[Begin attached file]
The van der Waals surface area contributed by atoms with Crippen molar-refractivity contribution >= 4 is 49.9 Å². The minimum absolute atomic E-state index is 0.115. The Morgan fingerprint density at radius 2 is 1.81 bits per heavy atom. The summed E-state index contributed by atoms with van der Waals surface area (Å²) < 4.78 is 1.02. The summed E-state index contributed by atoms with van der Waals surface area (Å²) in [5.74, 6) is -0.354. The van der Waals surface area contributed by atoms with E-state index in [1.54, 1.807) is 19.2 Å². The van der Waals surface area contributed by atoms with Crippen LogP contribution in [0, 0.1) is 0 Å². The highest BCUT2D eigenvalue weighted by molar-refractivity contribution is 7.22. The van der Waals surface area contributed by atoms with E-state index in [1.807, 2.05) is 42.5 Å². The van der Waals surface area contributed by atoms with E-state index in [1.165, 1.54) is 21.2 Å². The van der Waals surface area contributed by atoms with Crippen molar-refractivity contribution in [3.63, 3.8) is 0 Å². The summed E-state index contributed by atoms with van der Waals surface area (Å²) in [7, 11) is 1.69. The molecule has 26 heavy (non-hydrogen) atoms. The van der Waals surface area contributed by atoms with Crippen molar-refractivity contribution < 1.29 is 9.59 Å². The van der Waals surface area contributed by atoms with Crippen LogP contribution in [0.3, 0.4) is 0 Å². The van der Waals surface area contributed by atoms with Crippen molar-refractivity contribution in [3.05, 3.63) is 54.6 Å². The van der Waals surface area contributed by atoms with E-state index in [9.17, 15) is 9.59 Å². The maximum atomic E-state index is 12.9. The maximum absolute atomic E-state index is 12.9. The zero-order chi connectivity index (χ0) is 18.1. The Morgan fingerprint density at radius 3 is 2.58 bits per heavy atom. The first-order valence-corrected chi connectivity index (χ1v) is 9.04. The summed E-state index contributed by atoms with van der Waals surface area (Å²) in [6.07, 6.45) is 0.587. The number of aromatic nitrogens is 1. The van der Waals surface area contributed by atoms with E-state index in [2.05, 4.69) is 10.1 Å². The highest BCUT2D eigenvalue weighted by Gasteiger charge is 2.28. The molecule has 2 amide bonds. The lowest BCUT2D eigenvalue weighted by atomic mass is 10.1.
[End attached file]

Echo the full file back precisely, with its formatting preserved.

The van der Waals surface area contributed by atoms with Crippen molar-refractivity contribution >= 4 is 49.9 Å². The minimum absolute atomic E-state index is 0.115. The Morgan fingerprint density at radius 2 is 1.81 bits per heavy atom. The summed E-state index contributed by atoms with van der Waals surface area (Å²) < 4.78 is 1.02. The summed E-state index contributed by atoms with van der Waals surface area (Å²) in [5.74, 6) is -0.354. The van der Waals surface area contributed by atoms with E-state index in [1.54, 1.807) is 19.2 Å². The van der Waals surface area contributed by atoms with Crippen LogP contribution in [0, 0.1) is 0 Å². The highest BCUT2D eigenvalue weighted by molar-refractivity contribution is 7.22. The van der Waals surface area contributed by atoms with E-state index in [1.807, 2.05) is 42.5 Å². The van der Waals surface area contributed by atoms with E-state index in [1.165, 1.54) is 21.2 Å². The van der Waals surface area contributed by atoms with Crippen molar-refractivity contribution in [3.63, 3.8) is 0 Å². The summed E-state index contributed by atoms with van der Waals surface area (Å²) in [7, 11) is 1.69. The molecule has 26 heavy (non-hydrogen) atoms. The van der Waals surface area contributed by atoms with Crippen molar-refractivity contribution < 1.29 is 9.59 Å². The van der Waals surface area contributed by atoms with Crippen LogP contribution in [0.3, 0.4) is 0 Å². The van der Waals surface area contributed by atoms with Crippen molar-refractivity contribution in [3.05, 3.63) is 54.6 Å². The van der Waals surface area contributed by atoms with E-state index in [9.17, 15) is 9.59 Å². The maximum atomic E-state index is 12.9. The maximum absolute atomic E-state index is 12.9. The zero-order chi connectivity index (χ0) is 18.1. The Morgan fingerprint density at radius 3 is 2.58 bits per heavy atom. The first-order valence-corrected chi connectivity index (χ1v) is 9.04. The summed E-state index contributed by atoms with van der Waals surface area (Å²) in [6.07, 6.45) is 0.587. The number of aromatic nitrogens is 1. The van der Waals surface area contributed by atoms with E-state index in [2.05, 4.69) is 10.1 Å². The highest BCUT2D eigenvalue weighted by Gasteiger charge is 2.28. The molecule has 2 amide bonds. The lowest BCUT2D eigenvalue weighted by atomic mass is 10.1.